Top five trends influencing e-commerce fulfillment
As e-commerce evolves, customer expectations to get what they want — when, where, and how they want it — will only continue to intensify and further challenge organisations in 2020 and beyond.
The times when search and price were the only criteria for purchasing decisions are gone, and retailers today need airtight e-commerce strategies that promote and sustain domestic and international growth to drive positive results.
Part of the challenge is having effective processes in place to ensure products are seamlessly, quickly and accurately delivered after consumers click to purchase, and the value of order fulfilment optimisation has become one of the most important factors in achieving this. For those retailers that aren’t leveraging fulfilment as a competitive weapon and enhancing their workflows with automation technologies, the risk of losing out to the competition is a growing reality.
As companies continue to identify fulfilment operations as a differentiator to both the customer experience and the bottom line, here are the top five trends that retailers should keep front of mind to remain competitive:
1. The rise of marketplaces: The growth in e-commerce marketplace platforms has given way to new opportunities for both domestic as well as international sales, and more companies are looking to join in — with the overall market predicted to reach $40.1bn in revenue by 2022. The UK online marketplace alone is forecast to rise by €15.2bn over the next five years, with Amazon and eBay set to account for over 90% of these transactions. Collaboration between bricks and mortar retail outlets and online players for delivery collections and returns drop-offs directly at stores is the best approach.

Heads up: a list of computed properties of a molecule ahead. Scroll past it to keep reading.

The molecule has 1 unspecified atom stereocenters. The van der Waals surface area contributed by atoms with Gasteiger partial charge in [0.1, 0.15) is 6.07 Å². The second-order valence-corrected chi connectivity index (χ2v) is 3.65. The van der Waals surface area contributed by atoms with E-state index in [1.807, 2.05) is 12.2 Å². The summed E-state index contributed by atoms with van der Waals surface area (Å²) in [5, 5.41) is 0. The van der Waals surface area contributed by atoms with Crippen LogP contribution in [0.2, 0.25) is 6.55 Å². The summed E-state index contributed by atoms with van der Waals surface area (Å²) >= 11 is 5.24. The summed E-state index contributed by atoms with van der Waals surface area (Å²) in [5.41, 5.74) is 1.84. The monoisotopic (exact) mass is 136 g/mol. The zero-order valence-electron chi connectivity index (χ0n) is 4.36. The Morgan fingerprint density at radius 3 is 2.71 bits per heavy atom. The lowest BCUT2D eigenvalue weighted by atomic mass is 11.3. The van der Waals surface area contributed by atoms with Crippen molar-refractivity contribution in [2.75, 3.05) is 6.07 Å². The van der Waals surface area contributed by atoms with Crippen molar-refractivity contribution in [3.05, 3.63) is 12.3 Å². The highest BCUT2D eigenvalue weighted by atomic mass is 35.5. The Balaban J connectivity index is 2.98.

2. Data, data, and more data: E-commerce ecosystems are complex, and with heightened consumer expectations around delivery options and experience, the interchange of data and the required connectivity is increasing exponentially between the different players involved, such as marketplaces, payments, logistics providers, and carriers. This has and will only continue to require more real-time data than ever before, including the analytics that can help companies make meaningful sense of the data and inform decision-making to drive ongoing success.
3. The opportunity for new technology like AR in warehouses: This isn’t just relevant for a marketplace front-end with image searches and virtual dressing and fitting rooms. In fact, augmented reality (AR) is growing in the warehouse and helping to support intra-logistics workflows and make work processes more productive and decision-making more intelligent. Examples of this include “cycle counting,” or finding bin-locations to count quicker and identify those that are in use, “put away” that helps determine empty bin-locations faster, and “picking” for visual guidance that reveals opportunities to reduce search times and improve accuracy for picking the right item in the warehouse.